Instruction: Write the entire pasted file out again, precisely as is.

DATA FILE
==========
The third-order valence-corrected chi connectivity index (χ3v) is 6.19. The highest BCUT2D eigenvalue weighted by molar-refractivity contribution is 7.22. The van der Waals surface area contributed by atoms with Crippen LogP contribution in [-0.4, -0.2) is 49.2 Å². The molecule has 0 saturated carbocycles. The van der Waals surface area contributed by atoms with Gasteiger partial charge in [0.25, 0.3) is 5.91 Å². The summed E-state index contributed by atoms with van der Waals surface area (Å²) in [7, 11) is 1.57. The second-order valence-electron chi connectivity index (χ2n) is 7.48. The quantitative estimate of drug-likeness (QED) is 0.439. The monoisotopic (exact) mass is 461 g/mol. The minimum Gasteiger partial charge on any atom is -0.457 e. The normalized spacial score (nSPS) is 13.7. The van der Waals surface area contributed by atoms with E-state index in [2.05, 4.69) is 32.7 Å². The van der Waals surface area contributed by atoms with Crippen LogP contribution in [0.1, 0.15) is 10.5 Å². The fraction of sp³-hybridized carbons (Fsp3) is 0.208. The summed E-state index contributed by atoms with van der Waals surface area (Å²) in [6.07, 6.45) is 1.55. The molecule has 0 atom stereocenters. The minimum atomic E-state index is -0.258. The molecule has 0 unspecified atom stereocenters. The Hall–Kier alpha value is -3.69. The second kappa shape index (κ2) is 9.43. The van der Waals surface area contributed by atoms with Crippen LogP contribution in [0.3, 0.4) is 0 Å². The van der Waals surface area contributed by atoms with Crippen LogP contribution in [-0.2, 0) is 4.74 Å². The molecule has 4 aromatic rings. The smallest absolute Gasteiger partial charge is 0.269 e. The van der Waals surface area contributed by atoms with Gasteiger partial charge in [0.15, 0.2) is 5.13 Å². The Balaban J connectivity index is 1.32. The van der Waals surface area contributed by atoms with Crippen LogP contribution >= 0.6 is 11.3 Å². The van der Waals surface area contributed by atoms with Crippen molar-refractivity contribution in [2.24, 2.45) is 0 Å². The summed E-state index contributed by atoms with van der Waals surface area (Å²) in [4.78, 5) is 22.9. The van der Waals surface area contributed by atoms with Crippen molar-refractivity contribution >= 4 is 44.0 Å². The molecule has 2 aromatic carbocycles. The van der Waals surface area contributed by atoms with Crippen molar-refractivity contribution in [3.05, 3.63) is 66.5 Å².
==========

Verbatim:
The third-order valence-corrected chi connectivity index (χ3v) is 6.19. The highest BCUT2D eigenvalue weighted by molar-refractivity contribution is 7.22. The van der Waals surface area contributed by atoms with Crippen LogP contribution in [-0.4, -0.2) is 49.2 Å². The molecule has 0 saturated carbocycles. The van der Waals surface area contributed by atoms with Gasteiger partial charge in [0.25, 0.3) is 5.91 Å². The summed E-state index contributed by atoms with van der Waals surface area (Å²) in [7, 11) is 1.57. The second-order valence-electron chi connectivity index (χ2n) is 7.48. The quantitative estimate of drug-likeness (QED) is 0.439. The monoisotopic (exact) mass is 461 g/mol. The minimum Gasteiger partial charge on any atom is -0.457 e. The normalized spacial score (nSPS) is 13.7. The van der Waals surface area contributed by atoms with E-state index in [2.05, 4.69) is 32.7 Å². The van der Waals surface area contributed by atoms with Crippen LogP contribution in [0.1, 0.15) is 10.5 Å². The fraction of sp³-hybridized carbons (Fsp3) is 0.208. The summed E-state index contributed by atoms with van der Waals surface area (Å²) in [6.07, 6.45) is 1.55. The molecule has 0 atom stereocenters. The minimum atomic E-state index is -0.258. The molecule has 0 unspecified atom stereocenters. The Hall–Kier alpha value is -3.69. The second kappa shape index (κ2) is 9.43. The van der Waals surface area contributed by atoms with Crippen LogP contribution in [0.3, 0.4) is 0 Å². The van der Waals surface area contributed by atoms with Crippen LogP contribution in [-0.2, 0) is 4.74 Å². The molecule has 4 aromatic rings. The smallest absolute Gasteiger partial charge is 0.269 e. The van der Waals surface area contributed by atoms with Gasteiger partial charge in [0.15, 0.2) is 5.13 Å². The Balaban J connectivity index is 1.32. The van der Waals surface area contributed by atoms with Crippen LogP contribution >= 0.6 is 11.3 Å². The van der Waals surface area contributed by atoms with Crippen molar-refractivity contribution in [2.24, 2.45) is 0 Å². The summed E-state index contributed by atoms with van der Waals surface area (Å²) in [4.78, 5) is 22.9. The van der Waals surface area contributed by atoms with Crippen molar-refractivity contribution >= 4 is 44.0 Å². The molecule has 2 aromatic carbocycles. The van der Waals surface area contributed by atoms with Crippen molar-refractivity contribution in [3.05, 3.63) is 66.5 Å².